A tax preparer will go through your box or receipts once a year looking for deductions, an accountant should do much much more than that. There are many ways to receive renumeration from your business; pension plan, salary, dividends (if you own a schedule C corporation), etc. An accountant should be able to show you how to extract the maximum ammount of money from your business while paying the minimum in taxes.

I've had a small business for about three years now. I haven't had a single refund and I doubt that I ever will. However, my accountant has saved me tens of thousands of dollars in taxes as well as giving my invaluable advice on the financial aspects of running a business. Speak to an accountant, or better yet a CPA about your business and your wont regret it.

    Bookmark   July 17, 2006 at 1:26PM
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I missed the bonus part in the OP. That's unethical, no question. The accountant should have nothing at stake with the outcome of the return. Stay away from that accountant and ask for other referrals.


    Bookmark   July 17, 2006 at 9:06PM
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I believe that it is illegal for a paid tax preparer to receive a payment based on the size of a taxpayer's tax liability, balance due or refund.

A good tax preparer can help you with tax planning. You don't need to pay CPA fees to get the same service. Word of mouth is the best way to find someone to help you with taxes.

Also, a Schedule C buisiness is a sole proprietor, doesn't pay dividends or have stockholders and a C Corp is a company with stockholders that may pay dividends.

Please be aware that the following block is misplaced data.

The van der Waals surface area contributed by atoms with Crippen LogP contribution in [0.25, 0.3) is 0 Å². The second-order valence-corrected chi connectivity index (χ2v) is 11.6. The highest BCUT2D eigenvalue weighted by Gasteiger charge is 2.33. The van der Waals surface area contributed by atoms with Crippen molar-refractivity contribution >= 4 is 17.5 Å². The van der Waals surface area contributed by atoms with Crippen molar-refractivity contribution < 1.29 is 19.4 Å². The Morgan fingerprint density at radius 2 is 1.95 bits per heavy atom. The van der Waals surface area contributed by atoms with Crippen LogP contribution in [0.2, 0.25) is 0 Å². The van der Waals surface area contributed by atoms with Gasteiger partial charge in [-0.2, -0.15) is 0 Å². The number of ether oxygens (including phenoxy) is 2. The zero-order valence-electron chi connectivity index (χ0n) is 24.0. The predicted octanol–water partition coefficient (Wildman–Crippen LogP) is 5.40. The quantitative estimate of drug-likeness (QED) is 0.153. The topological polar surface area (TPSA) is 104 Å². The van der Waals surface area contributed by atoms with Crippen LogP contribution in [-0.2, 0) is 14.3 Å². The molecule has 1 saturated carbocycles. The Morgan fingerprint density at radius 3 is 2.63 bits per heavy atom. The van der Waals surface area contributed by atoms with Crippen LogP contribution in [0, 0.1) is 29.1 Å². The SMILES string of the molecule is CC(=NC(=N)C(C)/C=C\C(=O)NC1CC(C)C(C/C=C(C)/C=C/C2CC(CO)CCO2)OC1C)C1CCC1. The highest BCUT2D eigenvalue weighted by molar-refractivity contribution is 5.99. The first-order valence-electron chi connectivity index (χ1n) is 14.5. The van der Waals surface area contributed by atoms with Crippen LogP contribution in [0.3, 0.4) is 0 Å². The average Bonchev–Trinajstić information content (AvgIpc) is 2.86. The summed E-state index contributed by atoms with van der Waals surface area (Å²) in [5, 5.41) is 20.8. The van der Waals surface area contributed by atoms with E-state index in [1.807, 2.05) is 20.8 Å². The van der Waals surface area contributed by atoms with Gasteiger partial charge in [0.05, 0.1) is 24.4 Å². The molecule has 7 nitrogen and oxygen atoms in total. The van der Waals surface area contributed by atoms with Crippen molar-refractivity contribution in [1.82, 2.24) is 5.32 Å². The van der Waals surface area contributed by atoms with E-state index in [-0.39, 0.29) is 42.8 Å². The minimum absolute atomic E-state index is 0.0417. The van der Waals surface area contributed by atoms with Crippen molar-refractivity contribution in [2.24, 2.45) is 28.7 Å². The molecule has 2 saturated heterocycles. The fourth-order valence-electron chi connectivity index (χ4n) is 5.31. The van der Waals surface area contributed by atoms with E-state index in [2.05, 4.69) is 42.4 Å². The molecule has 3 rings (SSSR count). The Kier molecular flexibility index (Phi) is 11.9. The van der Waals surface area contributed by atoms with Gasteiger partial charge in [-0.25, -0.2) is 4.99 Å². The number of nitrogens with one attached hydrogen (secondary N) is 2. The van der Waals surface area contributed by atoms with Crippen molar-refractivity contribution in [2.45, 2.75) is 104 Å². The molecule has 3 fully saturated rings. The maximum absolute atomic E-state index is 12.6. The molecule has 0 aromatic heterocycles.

Bookmark   July 17, 2006 at 10:41PM
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I don't know if the refund based bonus is "illegal" in your state, but it is certainly unethical if the person in question is a CPA.

As others have pointed out here, don't get fooled by the big refund your friends are getting at the end of the year. The object is not to get a big refund, but to properly plan so that you get no refund and owe no additional tax. The thing to concentrate on here is the tax deductions that are available to you and your unique situation. As a former CPA (I am still licensed, but have moved into industry), I would suggest you find a local CPA to provide you with the guidance you need. As for your friend's accountant with the "bonus" plan, I would steer clear of him. Your friend may soon find his "hobby" has become the hobby of the local IRS agent. Another thing to remember - no matter what type of tax advice you receive or who prepares your return, you will sign the return and you are ultimately responsible for its accuracy. Just ask Willie Nelson.....

    Bookmark   July 25, 2006 at 11:15PM
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Thanks for all the responses. My goal isn't to receive a refund, I was just illustrating some extreme examples of people obviously doing a better job than me at maximizing their deductions.

I'm going to seek out a financial advisor. I probably need to have my investments and overall financial outlook checked as well.

Do financial advisors/planners also do taxes?

    Bookmark   July 26, 2006 at 9:05AM
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I would get a CPA. My CPA does everything, planning, taxes, invetments, etc. He's licensed with some sort of a broker's license for investments.

I am self-employed and don't have time to run from advisor to accountant, etc. He keeps everything straight for me--would even write checks if I wanted him to...LOL, although I still do that myself. I may give that up soon too, though. Time is short when you're the only one in the office!

    Bookmark   July 26, 2006 at 10:59AM
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Yes, its illegal for an accountant to receive a bonus based on your refund. The IRS would be PO if they knew.

    Bookmark   August 4, 2006 at 12:57AM